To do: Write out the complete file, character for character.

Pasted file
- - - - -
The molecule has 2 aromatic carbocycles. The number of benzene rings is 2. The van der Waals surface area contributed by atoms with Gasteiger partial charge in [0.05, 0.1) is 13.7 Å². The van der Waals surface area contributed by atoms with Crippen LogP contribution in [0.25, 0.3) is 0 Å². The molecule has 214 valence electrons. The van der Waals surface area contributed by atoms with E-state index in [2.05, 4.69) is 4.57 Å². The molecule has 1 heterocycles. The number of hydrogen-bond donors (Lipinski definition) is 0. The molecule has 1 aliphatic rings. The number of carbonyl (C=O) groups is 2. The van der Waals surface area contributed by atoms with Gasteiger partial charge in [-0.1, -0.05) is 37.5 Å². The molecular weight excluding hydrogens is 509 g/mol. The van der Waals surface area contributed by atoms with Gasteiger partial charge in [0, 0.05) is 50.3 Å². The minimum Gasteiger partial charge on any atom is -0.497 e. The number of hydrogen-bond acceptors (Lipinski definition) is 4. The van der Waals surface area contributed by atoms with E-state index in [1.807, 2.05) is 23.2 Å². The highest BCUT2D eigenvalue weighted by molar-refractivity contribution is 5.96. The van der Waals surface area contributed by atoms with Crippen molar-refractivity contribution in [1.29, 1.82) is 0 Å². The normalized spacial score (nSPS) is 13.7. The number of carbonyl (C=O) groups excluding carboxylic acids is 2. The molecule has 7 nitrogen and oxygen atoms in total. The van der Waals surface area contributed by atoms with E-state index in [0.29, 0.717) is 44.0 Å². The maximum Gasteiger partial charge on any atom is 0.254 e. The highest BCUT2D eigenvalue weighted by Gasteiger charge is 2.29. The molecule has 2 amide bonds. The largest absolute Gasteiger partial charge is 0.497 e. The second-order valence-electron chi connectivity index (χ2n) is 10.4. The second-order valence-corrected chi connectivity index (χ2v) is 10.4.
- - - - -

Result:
The molecule has 2 aromatic carbocycles. The number of benzene rings is 2. The van der Waals surface area contributed by atoms with Gasteiger partial charge in [0.05, 0.1) is 13.7 Å². The van der Waals surface area contributed by atoms with Crippen LogP contribution in [0.25, 0.3) is 0 Å². The molecule has 214 valence electrons. The van der Waals surface area contributed by atoms with E-state index in [2.05, 4.69) is 4.57 Å². The molecule has 1 heterocycles. The number of hydrogen-bond donors (Lipinski definition) is 0. The molecule has 1 aliphatic rings. The number of carbonyl (C=O) groups is 2. The van der Waals surface area contributed by atoms with Gasteiger partial charge in [-0.1, -0.05) is 37.5 Å². The molecular weight excluding hydrogens is 509 g/mol. The van der Waals surface area contributed by atoms with Gasteiger partial charge in [0, 0.05) is 50.3 Å². The minimum Gasteiger partial charge on any atom is -0.497 e. The number of hydrogen-bond acceptors (Lipinski definition) is 4. The van der Waals surface area contributed by atoms with E-state index in [1.807, 2.05) is 23.2 Å². The highest BCUT2D eigenvalue weighted by molar-refractivity contribution is 5.96. The van der Waals surface area contributed by atoms with Crippen molar-refractivity contribution in [1.29, 1.82) is 0 Å². The normalized spacial score (nSPS) is 13.7. The number of carbonyl (C=O) groups excluding carboxylic acids is 2. The molecule has 7 nitrogen and oxygen atoms in total. The van der Waals surface area contributed by atoms with E-state index in [0.29, 0.717) is 44.0 Å². The maximum Gasteiger partial charge on any atom is 0.254 e. The highest BCUT2D eigenvalue weighted by Gasteiger charge is 2.29. The molecule has 2 amide bonds. The largest absolute Gasteiger partial charge is 0.497 e. The second-order valence-electron chi connectivity index (χ2n) is 10.4. The second-order valence-corrected chi connectivity index (χ2v) is 10.4.